Mr. Speaker, Honourable Members will recall the establishment of the Department of Employee and Organizational Development in April 2019 and the intention to abolish the Department of Human Resources and amalgamate the eight satellite offices under one Department.

Mr. Speaker, Honourable Members are reminded that as a first step the Compensation and Benefits section formerly of the Accountant General’s Department and the Management Consulting Section, formerly of the Cabinet Office were moved to the new Department. The planned amalgamation of the Department of Human Resources and other satellite offices will alter the current decentralized HR service delivery model which has grown organically over the years and no longer effectively meets the needs of the Government.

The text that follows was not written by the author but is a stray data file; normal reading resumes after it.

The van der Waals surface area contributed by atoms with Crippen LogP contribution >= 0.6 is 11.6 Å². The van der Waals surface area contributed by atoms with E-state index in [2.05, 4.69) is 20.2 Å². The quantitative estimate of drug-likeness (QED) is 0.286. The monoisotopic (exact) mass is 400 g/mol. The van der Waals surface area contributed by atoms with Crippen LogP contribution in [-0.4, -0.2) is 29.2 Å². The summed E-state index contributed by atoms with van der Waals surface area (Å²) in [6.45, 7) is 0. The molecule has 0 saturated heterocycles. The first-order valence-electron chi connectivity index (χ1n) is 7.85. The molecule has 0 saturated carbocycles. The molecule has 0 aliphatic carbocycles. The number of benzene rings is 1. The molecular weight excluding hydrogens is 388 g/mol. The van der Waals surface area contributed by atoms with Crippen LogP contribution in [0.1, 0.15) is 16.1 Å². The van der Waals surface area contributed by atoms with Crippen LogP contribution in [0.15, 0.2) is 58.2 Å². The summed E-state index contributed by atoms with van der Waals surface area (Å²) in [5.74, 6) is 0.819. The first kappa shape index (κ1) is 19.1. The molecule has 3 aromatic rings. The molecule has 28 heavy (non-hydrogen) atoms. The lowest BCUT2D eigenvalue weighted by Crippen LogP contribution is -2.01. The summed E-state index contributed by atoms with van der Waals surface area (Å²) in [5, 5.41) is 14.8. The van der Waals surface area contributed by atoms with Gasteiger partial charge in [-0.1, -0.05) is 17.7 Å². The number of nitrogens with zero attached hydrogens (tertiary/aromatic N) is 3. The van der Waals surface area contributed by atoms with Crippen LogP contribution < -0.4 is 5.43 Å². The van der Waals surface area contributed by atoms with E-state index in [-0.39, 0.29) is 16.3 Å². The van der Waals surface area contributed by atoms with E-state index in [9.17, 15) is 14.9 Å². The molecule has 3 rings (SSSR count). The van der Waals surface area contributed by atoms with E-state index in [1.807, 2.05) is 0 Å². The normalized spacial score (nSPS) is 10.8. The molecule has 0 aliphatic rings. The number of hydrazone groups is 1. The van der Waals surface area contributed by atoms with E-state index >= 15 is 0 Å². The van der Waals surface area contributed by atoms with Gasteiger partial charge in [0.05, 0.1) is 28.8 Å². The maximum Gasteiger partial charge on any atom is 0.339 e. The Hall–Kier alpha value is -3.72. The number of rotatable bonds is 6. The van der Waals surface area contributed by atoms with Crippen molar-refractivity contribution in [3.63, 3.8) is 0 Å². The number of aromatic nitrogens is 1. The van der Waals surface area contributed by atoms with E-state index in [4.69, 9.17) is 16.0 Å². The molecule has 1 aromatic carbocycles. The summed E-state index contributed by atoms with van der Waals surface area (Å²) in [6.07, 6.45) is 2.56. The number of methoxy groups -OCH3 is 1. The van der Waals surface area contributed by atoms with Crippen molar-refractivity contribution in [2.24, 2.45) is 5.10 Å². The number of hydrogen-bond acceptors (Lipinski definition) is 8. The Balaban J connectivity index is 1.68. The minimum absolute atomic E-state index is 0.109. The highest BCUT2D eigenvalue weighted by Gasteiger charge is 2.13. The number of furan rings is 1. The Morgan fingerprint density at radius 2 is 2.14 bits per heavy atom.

Mr. Speaker, during the past year, the Chief Employee and Organizational Development Officer and her transition team have been engaged in the detailed planning and implementation required to eliminate the duplication and streamline the delivery of all human resource services.

Mr. Speaker, in accordance with the provisions of the Conditions and Employment and Code of Conduct, approval has been granted for the transfer of staff from several Departments to the new Department of Employee and Organizational Development. Approximately 30 staff will be affected in this phase of the transition.

Mr. Speaker, it is not expected that all staff will physically relocate in the immediate short-term, though some will. Each Ministry will be assigned an HR Business Partner. It is anticipated that some HR Business Partners will co-locate with the Ministry to which they are assigned. The business partner will be the Ministry’s primary advisor on the alignment of human capital with the delivery of programmes and services in accordance with the priorities set out in the Ministry and its associated Departments’ business plans. This represents a more deliberate staffing approach than is currently the case.